Staunton, September 6 – The Circassians are “the most fearless people of the Caucasus,” Yandex’s Etnogeo portal says. In fact, their own self-designator, Adyg, means “warrior.” And the North Caucasus has “always” been their homeland since at least paleolithic times, centuries earlier than other nations.
This is interesting not because it is news to anyone who knows anything about the remarkable history of the Circassian people but rather because it is being proclaimed by a website directed at Russian internet users who have often been offered a very different picture (zen.yandex.ru/media/etnogeo/cherkesy--samyi-besstrashnyi-narod-kavkaza-est-fakty-5f5446bd019fb065e725d711).
The entire way of life and culture of the Circassians, Etnogeo continues, “is based on the cult of military arts, which is easy to explain by where they live: they are surrounded by a multitude of anything but peaceful neighbors. And their land has been seized by many foreign enemies – the Kipchaks, the Mongols, the Turks and many others.”
The Circassian fighter is governed by a strict code. He will fight to the death rather than surrender but he will not destroy the property or the members of his opponents completely. He respects them even when they have lost. And the worst charge any one can make against any Circassian is “cowardice.”
For a century, “Russian forces unsuccessfully tried to conquer the Caucasus. All the Caucasian peoples stood up in defense of their lands, but the main nucleus of resistance was formed by the Circassians. Ordinary soldiers and even generals, seeing such passionate fight, were led to respect them.
More than any other people, they were celebrated by writers like Lermontov, Pushkin, Tolstoy and Dumas. “And only after 100 years and assembling a force of 200,000 men was Russia able to subjugate this proud and freedom-loving people – and at the price of almost a million of its own soldiers!”
Not only do the Circassians even today form the royal guard in Jordan, but they have given the world more than 40 generals – three in Syria, nine in Jordan, and the rest in the Ottoman Empire. “No other numerically small people of Russia can take pride in having such a quantity of generals.”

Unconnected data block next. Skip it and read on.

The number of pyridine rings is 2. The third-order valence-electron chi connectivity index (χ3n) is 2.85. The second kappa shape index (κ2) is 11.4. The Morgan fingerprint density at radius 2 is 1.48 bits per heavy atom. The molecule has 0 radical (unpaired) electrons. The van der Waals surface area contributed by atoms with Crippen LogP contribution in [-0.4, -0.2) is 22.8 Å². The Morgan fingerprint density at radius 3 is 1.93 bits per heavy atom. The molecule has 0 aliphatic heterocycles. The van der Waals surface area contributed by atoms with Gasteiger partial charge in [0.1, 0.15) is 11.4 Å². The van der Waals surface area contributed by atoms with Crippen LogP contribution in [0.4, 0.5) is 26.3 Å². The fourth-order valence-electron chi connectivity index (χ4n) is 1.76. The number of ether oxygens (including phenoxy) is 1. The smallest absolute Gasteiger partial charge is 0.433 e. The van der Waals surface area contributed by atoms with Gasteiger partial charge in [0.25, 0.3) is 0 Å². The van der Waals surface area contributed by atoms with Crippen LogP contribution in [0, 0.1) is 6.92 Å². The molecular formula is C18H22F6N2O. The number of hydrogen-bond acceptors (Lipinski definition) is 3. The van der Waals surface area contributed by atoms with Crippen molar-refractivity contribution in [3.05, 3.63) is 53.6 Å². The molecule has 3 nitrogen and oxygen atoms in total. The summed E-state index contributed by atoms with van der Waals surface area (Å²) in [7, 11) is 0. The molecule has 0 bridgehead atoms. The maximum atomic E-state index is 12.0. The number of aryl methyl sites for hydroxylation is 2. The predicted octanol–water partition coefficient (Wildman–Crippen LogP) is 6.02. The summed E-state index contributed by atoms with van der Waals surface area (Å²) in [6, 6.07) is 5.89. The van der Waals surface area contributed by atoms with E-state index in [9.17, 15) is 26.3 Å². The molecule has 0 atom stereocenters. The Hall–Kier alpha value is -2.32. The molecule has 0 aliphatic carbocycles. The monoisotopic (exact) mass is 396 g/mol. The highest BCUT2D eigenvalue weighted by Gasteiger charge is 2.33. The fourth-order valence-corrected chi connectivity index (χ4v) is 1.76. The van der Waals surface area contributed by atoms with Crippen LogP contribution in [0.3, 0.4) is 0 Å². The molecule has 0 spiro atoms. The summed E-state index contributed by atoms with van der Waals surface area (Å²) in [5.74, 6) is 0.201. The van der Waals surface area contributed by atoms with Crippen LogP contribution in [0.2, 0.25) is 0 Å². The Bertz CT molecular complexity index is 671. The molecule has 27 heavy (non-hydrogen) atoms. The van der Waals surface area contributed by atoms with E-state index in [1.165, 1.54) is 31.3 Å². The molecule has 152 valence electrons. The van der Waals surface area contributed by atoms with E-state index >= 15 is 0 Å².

All of this is true, and of course far more could be said, including about the genocidal expulsion of the Circassians from their lands in 1864 and the repression that the Russian state has visited upon them in the 150 years since. But for such an honest appraisal to appear in a Russian portal directed at the population is remarkable.
It reflects the fact that in the absence of a clearly defined ideology and total censorship, the Russian government cannot completely control what even its people learn from its own sites; and thus it shows that even when the Kremlin is promoting one image of reality, based on its own needs, its own outlets are promoting a very different one, based on the facts.
At the very least, these facts will corrode the specific claims the Kremlin makes; more likely, they will add to the distrust that the peoples of Russia feel toward any claims coming from their rulers. And thus by praising the Circassians for their real achievements, Russian websites like this one are setting the stage for next rise of the Circassian nation.
Circassian historian Adel Bashqawi has called this “the Circassian miracle” in his latest book by that title. It is striking that as so often happens in history, a major contribution to that outcome is now being made by those who think that their actions will produce exactly the opposite outcome.